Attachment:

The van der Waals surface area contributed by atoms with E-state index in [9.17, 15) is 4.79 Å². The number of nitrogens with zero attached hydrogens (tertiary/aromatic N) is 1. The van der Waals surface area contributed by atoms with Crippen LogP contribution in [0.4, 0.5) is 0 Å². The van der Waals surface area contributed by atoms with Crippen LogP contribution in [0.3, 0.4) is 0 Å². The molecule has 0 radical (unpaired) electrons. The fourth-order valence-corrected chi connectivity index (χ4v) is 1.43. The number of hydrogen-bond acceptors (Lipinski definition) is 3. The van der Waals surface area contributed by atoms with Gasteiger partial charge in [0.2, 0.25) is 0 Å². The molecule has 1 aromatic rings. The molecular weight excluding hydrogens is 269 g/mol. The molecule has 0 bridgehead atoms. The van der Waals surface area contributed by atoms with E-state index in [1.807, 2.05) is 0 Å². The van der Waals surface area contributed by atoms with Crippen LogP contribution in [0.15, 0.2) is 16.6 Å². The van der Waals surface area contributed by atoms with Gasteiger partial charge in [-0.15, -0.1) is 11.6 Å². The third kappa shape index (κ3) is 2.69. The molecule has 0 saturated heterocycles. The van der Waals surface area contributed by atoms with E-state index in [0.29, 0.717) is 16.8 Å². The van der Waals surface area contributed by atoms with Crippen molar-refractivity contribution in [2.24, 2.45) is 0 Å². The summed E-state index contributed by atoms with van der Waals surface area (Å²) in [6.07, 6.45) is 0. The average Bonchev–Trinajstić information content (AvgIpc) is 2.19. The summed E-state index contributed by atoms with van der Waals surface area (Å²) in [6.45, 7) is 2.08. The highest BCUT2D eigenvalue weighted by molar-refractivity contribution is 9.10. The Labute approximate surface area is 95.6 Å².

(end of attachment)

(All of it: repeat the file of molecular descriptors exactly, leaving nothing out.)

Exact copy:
The van der Waals surface area contributed by atoms with E-state index in [9.17, 15) is 4.79 Å². The number of nitrogens with zero attached hydrogens (tertiary/aromatic N) is 1. The van der Waals surface area contributed by atoms with Crippen LogP contribution in [0.4, 0.5) is 0 Å². The van der Waals surface area contributed by atoms with Crippen LogP contribution in [0.3, 0.4) is 0 Å². The molecule has 0 radical (unpaired) electrons. The fourth-order valence-corrected chi connectivity index (χ4v) is 1.43. The number of hydrogen-bond acceptors (Lipinski definition) is 3. The van der Waals surface area contributed by atoms with Gasteiger partial charge in [0.2, 0.25) is 0 Å². The molecule has 1 aromatic rings. The molecular weight excluding hydrogens is 269 g/mol. The molecule has 0 bridgehead atoms. The van der Waals surface area contributed by atoms with E-state index in [1.807, 2.05) is 0 Å². The van der Waals surface area contributed by atoms with Crippen LogP contribution in [0.15, 0.2) is 16.6 Å². The van der Waals surface area contributed by atoms with Gasteiger partial charge in [-0.15, -0.1) is 11.6 Å². The third kappa shape index (κ3) is 2.69. The molecule has 0 saturated heterocycles. The van der Waals surface area contributed by atoms with E-state index in [0.29, 0.717) is 16.8 Å². The van der Waals surface area contributed by atoms with Crippen molar-refractivity contribution in [2.24, 2.45) is 0 Å². The summed E-state index contributed by atoms with van der Waals surface area (Å²) in [6.07, 6.45) is 0. The average Bonchev–Trinajstić information content (AvgIpc) is 2.19. The summed E-state index contributed by atoms with van der Waals surface area (Å²) in [6.45, 7) is 2.08. The highest BCUT2D eigenvalue weighted by molar-refractivity contribution is 9.10. The Labute approximate surface area is 95.6 Å².